Here, In Time stumbles, though; Will suffers a personal loss, and strikes out for New Greenwich, the time zone of the upper class. (In Niccol’s imagined world, people are divided up by “time zone”. How sly.) His goal? Nebulously defined revenge, it seems, though once in New Greenwich Will only manages to indulge himself and display a propensity for brash moves during high-risk poker games. One bold act earns him an invite to the home of Phillipe Weiss (Mad Men‘s Vincent Kartheiser), a man worth “eons”; this in turn allows Will to be found by the Timekeepers, a police force tasked with “keeping the time”, who end up hunting Will down in earnest after he .
The ensuing chase, and Will’s kidnapping of Phillipe’s daughter, Sylvia (Amanda Seyfried), throw In Time off-kilter until the end credits start rolling. Put bluntly, the film is all over the place; inexplicably, Niccol takes us back and forth between the slums and New Greenwich repeatedly, a bad decision made worse in light of the film’s inexcusable dearth of world building, and all the while Will and Sylvia are chased by Timekeeper Leon (Cillian Murphy) and a group of slum thieves known as the Minutemen, thugs who steal time from their hapless victims. And did I mention that there’s a sub-plot involving the truth of how Will’s deceased father actually died? It’s just too much; In Time begins sagging under the weight of dead-end plot threads and one antagonist too many.
In Time presents a prime example of a film just begging for a good, judicious edit; frankly, Niccol could have done away with the presence of Will’s mother (Olivia Wilde), his best friend (Johnny Galecki), the entire Minutemen gang, and the excursions between the poor and wealthy zones, and lost very little of any value in the process. As it stands, In Time suffers not only from bloat but a clear lack of conviction over the film’s final destination. One gets the impression that Niccol wrote the ending as he came to it without bothering to so much as glance at the corpulent gallimaufry he’d stitched together to get there.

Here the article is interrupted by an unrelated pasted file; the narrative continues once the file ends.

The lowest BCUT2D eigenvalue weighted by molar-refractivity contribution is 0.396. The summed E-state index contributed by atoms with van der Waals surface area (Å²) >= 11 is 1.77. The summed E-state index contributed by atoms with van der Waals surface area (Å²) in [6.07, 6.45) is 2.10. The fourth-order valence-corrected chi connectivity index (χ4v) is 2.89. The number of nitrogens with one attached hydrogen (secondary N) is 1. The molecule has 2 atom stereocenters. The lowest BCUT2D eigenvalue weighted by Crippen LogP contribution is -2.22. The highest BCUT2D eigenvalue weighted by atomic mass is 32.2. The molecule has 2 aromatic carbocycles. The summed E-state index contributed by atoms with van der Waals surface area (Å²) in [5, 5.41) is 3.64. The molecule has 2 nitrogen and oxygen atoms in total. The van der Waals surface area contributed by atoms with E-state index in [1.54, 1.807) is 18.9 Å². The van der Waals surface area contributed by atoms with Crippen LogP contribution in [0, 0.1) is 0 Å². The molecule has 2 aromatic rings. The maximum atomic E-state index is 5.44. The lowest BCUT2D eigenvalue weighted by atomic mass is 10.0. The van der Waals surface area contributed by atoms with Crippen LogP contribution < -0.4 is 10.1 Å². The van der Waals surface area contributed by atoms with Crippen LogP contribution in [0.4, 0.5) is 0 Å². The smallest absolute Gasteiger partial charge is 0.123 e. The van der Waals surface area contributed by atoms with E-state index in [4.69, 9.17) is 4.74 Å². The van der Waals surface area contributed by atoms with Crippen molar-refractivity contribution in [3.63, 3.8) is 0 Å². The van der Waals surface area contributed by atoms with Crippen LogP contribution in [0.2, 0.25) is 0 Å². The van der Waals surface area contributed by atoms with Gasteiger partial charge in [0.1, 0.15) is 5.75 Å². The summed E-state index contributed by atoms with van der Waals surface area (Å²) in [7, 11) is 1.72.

None of this is to say In Time utterly lacks merit; it goes without saying that any film Roger Deakins shoots can’t help but look great, and In Time proves no exception. Ms. Seyfried and JT, as well, are quite fantastic, Timberlake in particular as he continues improving his acting chops by running the gamut between being an emotional leading man and a capable action star. (He has one moment in particular that screams “cool” and had the whole theater cheering; you’ll know it when you see it.) But for its highs (and there are others; the film does succeed at points in playing with its Big Idea and having some fun with it), In Time has twice as many lows and frankly has no business being this watered down, stilted, and jumbled. Worse movies have come and gone in 2011 but you may not see one quite so disappointing as this.